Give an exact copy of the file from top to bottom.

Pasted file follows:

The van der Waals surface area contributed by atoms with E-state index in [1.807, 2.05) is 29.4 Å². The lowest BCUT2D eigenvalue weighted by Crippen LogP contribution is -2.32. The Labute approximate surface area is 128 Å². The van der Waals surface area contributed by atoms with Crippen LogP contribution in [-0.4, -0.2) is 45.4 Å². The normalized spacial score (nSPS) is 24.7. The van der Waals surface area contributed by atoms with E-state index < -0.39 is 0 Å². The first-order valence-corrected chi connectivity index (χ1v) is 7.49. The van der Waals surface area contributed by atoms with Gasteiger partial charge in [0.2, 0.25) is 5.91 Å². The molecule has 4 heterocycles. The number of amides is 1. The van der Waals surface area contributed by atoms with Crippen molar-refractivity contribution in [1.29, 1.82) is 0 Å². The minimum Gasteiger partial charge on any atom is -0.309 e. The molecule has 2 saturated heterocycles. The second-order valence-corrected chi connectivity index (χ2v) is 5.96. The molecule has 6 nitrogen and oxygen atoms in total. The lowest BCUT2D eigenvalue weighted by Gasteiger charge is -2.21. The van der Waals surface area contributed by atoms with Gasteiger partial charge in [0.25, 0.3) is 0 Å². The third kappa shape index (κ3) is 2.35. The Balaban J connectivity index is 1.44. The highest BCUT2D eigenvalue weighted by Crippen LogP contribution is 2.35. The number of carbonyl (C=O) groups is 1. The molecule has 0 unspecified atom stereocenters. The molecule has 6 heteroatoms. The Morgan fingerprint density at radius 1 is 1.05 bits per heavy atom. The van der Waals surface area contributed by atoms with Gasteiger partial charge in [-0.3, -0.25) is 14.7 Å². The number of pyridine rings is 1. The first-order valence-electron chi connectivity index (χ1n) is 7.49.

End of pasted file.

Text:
The van der Waals surface area contributed by atoms with E-state index in [1.807, 2.05) is 29.4 Å². The lowest BCUT2D eigenvalue weighted by Crippen LogP contribution is -2.32. The Labute approximate surface area is 128 Å². The van der Waals surface area contributed by atoms with Crippen LogP contribution in [-0.4, -0.2) is 45.4 Å². The normalized spacial score (nSPS) is 24.7. The van der Waals surface area contributed by atoms with E-state index < -0.39 is 0 Å². The first-order valence-corrected chi connectivity index (χ1v) is 7.49. The van der Waals surface area contributed by atoms with Gasteiger partial charge in [0.2, 0.25) is 5.91 Å². The molecule has 4 heterocycles. The number of amides is 1. The van der Waals surface area contributed by atoms with Crippen molar-refractivity contribution in [1.29, 1.82) is 0 Å². The minimum Gasteiger partial charge on any atom is -0.309 e. The molecule has 2 saturated heterocycles. The second-order valence-corrected chi connectivity index (χ2v) is 5.96. The molecule has 6 nitrogen and oxygen atoms in total. The lowest BCUT2D eigenvalue weighted by Gasteiger charge is -2.21. The van der Waals surface area contributed by atoms with Gasteiger partial charge in [0.25, 0.3) is 0 Å². The third kappa shape index (κ3) is 2.35. The Balaban J connectivity index is 1.44. The highest BCUT2D eigenvalue weighted by Crippen LogP contribution is 2.35. The number of carbonyl (C=O) groups is 1. The molecule has 0 unspecified atom stereocenters. The molecule has 6 heteroatoms. The Morgan fingerprint density at radius 1 is 1.05 bits per heavy atom. The van der Waals surface area contributed by atoms with Gasteiger partial charge in [-0.3, -0.25) is 14.7 Å². The number of pyridine rings is 1. The first-order valence-electron chi connectivity index (χ1n) is 7.49.